(1) Asynchronous

If the high mosfet synchronizes with the low mosfet, we can find in some applications that they are called directly switch tubes, that is, the high-side and low-side MOSFETs .Well, this case is definitely refers to an asynchronous circuit , so that we are talking about only one mosfet (or switch), there is no need to emphasize whether it is synchronous or asynchronous.

(2) Synchronous

Synchronization is a new technology which uses MOSFETs, a special power component with very low on-state resistance, to replace rectifier diodes and then to reduce the rectifier loss. It can greatly improve the efficiency of DC/DC converters and there is no threshold voltage caused by Schottky barrier. Power MOSFET  is a voltage controlled device, having linear voltage-current characteristics in the conducting state. When power MOSFET is used as rectifier, the gate voltage must be synchronized with the phase of rectified voltage to achieve the rectification function, so it is called synchronous rectifier.

3.2 Differences between asynchronous and synchronous circuit

The circuits in which both upper and lower transistors used field-effect transistors are synchronous, and in which there is only one upper transistor (switch tube) are asynchronous. For example, see these two buck circuits, as shown in the following two figures: power switches at the primary power level are common to us as shown in figure 2, the lower flyback diode becomes a switch, which is called a synchronous field effect transistor (FET), as shown in figure 3.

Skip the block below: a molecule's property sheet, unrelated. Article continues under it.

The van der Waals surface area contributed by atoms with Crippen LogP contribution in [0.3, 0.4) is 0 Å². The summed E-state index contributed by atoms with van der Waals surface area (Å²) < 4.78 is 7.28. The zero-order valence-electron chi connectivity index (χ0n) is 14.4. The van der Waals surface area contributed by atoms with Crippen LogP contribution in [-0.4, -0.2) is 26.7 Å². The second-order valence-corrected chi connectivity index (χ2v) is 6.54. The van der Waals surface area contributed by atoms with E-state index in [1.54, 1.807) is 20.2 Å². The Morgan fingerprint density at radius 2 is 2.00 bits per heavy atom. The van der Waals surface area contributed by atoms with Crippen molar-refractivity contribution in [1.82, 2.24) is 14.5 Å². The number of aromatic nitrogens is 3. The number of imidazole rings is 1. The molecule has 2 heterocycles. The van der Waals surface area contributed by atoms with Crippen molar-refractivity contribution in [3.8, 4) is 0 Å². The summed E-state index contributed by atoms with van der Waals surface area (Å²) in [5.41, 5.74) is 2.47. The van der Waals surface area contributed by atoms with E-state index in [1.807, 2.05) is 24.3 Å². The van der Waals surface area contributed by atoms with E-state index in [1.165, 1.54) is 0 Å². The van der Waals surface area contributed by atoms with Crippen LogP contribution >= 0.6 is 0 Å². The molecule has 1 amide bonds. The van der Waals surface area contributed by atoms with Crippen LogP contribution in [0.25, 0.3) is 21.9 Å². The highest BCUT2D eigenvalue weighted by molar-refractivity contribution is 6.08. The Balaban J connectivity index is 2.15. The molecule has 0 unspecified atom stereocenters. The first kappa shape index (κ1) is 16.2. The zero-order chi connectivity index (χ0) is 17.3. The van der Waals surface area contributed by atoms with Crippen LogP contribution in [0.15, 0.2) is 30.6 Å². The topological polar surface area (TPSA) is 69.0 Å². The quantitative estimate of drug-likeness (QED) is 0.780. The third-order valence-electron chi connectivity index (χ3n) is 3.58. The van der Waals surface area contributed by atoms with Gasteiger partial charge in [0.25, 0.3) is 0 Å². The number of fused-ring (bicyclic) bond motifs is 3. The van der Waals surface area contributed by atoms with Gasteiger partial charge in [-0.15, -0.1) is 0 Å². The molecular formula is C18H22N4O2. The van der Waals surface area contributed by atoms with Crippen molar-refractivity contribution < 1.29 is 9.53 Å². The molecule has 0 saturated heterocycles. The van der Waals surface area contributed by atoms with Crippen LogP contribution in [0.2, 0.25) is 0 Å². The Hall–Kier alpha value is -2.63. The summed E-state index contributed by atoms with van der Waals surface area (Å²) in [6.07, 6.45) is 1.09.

That is, the figure 2 shows an asynchronous circuit and the figure 3 shows a synchronous one.


FIG.2  An asynchronous circuit


FIG.3  A synchronous circuit

Another example:

There is a controller with two upper and lower MOS transistors on the periphery, the upper transistor can be used as power transistors and the lower one as a synchronous FET, so we can say that it is a synchronous Buck circuit.